Ideally, everyone’s teeth would bite together in an even way, optimizing tooth function and oral health. Unfortunately this is rarely the case, as very few people will have perfect teeth. Orthodontic problems can create issues with biting and chewing, and with speaking and oral hygiene, and may lead to premature tooth wear, or could cause problems with the jaw joints if not treated. In addition, a misaligned smile can look less appealing. You’ll often hear a bad bite being called malocclusion which simply means the teeth don’t occlude or bite together correctly.
Malocclusion can be caused by a number of different things and sometimes it’s genetic, but it can also be due to childhood habits such as thumb or finger sucking, mouth breathing, losing milk teeth too early or too late, or it may be due to an accident. Malocclusion is also affected by the way the jaws develop, as too much or too little growth in the upper or lower jaws will impact the way the teeth meet together. Common orthodontic problems include:
- Underbite. If your child has an underbite then you’ll notice the lower jaw extends out beyond the upper jaw, causing the lower front teeth to bite in front of the upper front teeth.
- Crossbite. This is where the upper teeth bite inside the lower teeth, as normally they should bite outside the lower teeth.
- Overbite. An overbite is the opposite problem to an underbite, and is where the upper teeth bite too far forward of the lower front teeth. If the problem is particularly pronounced then the lower front teeth might actually bite into the roof of the mouth.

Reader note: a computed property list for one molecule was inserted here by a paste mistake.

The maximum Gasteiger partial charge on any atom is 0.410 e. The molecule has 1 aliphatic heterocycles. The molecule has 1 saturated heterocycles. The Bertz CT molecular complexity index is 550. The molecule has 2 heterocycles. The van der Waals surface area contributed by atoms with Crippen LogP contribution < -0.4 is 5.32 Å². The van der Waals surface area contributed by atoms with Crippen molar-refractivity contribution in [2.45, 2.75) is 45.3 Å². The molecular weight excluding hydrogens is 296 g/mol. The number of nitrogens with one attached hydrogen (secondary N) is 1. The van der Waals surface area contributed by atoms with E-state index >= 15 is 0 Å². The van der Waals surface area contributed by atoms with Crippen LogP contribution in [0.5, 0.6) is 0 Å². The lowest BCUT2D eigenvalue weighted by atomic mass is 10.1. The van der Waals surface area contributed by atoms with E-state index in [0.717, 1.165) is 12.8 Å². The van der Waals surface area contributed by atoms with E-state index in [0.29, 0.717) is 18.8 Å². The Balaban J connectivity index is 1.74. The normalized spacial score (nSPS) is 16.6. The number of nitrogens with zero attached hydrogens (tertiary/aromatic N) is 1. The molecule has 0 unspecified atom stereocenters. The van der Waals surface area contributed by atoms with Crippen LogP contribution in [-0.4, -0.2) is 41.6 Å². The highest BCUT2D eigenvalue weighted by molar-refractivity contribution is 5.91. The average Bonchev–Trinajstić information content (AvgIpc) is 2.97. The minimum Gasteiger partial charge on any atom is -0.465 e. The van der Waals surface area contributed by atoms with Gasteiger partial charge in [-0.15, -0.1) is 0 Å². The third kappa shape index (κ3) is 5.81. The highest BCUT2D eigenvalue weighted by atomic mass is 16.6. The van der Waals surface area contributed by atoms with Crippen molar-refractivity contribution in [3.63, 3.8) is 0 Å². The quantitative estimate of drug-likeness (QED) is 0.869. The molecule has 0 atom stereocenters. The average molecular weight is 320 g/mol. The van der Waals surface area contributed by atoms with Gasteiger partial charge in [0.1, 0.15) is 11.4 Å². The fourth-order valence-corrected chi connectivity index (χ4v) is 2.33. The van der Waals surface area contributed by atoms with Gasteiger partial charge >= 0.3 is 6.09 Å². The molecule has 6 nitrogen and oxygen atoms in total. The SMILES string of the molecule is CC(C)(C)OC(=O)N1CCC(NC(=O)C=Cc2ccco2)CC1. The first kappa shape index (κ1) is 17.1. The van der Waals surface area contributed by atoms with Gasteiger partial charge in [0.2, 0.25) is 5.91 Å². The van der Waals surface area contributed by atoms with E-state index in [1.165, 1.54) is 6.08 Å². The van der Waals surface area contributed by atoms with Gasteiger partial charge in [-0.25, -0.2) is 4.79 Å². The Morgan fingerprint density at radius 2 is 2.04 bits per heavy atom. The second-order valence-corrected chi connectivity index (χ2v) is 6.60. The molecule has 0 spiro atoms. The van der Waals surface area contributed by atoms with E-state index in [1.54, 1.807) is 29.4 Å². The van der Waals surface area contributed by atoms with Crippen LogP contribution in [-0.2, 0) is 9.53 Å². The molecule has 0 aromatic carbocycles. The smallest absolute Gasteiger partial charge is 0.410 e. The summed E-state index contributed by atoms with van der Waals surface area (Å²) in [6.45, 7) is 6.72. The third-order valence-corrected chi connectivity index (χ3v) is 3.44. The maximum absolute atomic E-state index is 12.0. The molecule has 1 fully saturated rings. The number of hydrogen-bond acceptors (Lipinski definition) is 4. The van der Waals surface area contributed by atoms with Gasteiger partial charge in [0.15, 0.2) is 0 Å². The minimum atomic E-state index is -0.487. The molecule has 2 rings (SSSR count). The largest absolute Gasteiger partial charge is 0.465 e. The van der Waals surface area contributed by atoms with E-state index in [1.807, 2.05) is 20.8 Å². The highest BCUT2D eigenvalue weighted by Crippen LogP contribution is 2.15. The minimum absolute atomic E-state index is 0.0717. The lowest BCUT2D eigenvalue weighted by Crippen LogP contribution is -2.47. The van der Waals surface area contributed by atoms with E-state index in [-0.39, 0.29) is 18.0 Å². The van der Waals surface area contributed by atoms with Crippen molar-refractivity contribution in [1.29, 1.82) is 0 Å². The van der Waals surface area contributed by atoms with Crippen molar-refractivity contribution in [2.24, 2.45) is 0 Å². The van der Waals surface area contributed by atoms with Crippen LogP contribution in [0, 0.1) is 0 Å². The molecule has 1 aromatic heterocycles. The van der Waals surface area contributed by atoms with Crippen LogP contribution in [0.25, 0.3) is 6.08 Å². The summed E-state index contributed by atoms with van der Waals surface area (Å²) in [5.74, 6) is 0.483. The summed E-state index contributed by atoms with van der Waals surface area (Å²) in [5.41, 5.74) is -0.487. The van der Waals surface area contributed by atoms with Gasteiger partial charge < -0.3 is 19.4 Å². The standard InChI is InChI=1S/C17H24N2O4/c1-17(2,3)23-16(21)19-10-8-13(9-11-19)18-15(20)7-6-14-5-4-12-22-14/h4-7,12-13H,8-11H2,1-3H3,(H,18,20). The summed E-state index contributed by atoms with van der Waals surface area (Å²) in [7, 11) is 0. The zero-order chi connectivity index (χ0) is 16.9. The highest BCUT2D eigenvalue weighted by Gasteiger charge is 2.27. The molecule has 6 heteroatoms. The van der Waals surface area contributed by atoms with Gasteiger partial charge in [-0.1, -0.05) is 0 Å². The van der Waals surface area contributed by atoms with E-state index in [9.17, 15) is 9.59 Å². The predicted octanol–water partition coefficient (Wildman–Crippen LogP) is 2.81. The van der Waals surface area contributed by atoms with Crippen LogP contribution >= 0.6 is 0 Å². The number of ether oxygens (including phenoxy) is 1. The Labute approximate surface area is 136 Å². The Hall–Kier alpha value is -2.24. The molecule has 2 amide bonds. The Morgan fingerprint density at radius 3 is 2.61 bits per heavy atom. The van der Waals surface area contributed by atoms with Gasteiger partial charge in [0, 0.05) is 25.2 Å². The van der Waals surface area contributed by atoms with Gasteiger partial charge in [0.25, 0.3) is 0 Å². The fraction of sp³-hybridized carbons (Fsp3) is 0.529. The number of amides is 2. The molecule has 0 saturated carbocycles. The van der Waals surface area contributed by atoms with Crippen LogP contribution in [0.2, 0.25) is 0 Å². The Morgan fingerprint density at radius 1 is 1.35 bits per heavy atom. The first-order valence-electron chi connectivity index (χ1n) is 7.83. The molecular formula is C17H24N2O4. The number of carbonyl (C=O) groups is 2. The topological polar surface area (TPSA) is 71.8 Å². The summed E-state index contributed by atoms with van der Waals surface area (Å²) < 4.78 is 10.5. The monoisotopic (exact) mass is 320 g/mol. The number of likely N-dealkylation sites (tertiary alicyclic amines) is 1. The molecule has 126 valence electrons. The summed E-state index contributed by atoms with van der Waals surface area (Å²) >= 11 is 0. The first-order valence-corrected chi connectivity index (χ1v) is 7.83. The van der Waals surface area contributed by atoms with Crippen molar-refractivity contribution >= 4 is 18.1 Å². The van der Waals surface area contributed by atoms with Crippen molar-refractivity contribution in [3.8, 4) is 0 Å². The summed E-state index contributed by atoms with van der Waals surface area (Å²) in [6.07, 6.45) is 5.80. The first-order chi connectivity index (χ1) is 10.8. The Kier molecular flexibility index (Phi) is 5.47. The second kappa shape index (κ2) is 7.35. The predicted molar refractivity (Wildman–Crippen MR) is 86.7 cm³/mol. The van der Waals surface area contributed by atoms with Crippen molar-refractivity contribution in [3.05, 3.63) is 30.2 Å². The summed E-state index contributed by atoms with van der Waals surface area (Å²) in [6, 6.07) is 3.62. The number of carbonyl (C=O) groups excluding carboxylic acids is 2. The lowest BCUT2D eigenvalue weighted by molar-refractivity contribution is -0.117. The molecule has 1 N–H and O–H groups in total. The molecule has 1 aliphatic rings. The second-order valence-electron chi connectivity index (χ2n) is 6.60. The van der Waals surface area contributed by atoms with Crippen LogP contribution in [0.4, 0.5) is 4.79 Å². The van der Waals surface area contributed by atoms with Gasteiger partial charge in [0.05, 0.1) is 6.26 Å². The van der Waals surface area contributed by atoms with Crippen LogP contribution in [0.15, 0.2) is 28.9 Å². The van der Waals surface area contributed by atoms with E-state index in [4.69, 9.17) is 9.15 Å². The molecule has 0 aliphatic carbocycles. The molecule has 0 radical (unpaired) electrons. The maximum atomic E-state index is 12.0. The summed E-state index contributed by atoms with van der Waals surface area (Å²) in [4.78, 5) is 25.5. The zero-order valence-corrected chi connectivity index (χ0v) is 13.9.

- Open bite. An open bite makes it difficult to bite and chew food properly, as the upper and lower front teeth will not come into contact even when the back teeth are biting together. This problem might be caused by thumb sucking or tongue thrusting.
- Overcrowded teeth. If there is insufficient room in the jaw for the teeth to erupt normally then they can become overcrowded and crooked. Sometimes this problem can be corrected by expanding the arch of the jaw, avoiding the need for tooth extraction.
- Spacing. Spaces can develop in between teeth, and these may be caused by teeth that aren’t present. This problem might be more of a cosmetic issue, but the gaps can act as food traps, increasing the risk of tooth decay and gum disease.
- Protruding upper front teeth. This is where the upper front teeth extend too far forward compared to the lower teeth, or it could be that the lower teeth are too far back.
- Mid-lines out of alignment. This is where the centerlines of your upper and lower teeth are not evenly matched. This might be down to the jaw being out of alignment, or it could be just a cosmetic problem.
Your pediatric dentist will keep a close eye on the way your children’s teeth and jaws develop, especially around the age of six or seven. This is because early treatment can often help correct or minimize common orthodontic problems, reducing or even eliminating the need for orthodontic treatment in the future. An orthodontist can begin to assess the way your children’s teeth will develop as soon as certain adult teeth begin to emerge. Appliances designed to create more space in the jaw or to direct the eruption of adult teeth use your child’s growth around this age to maximize results.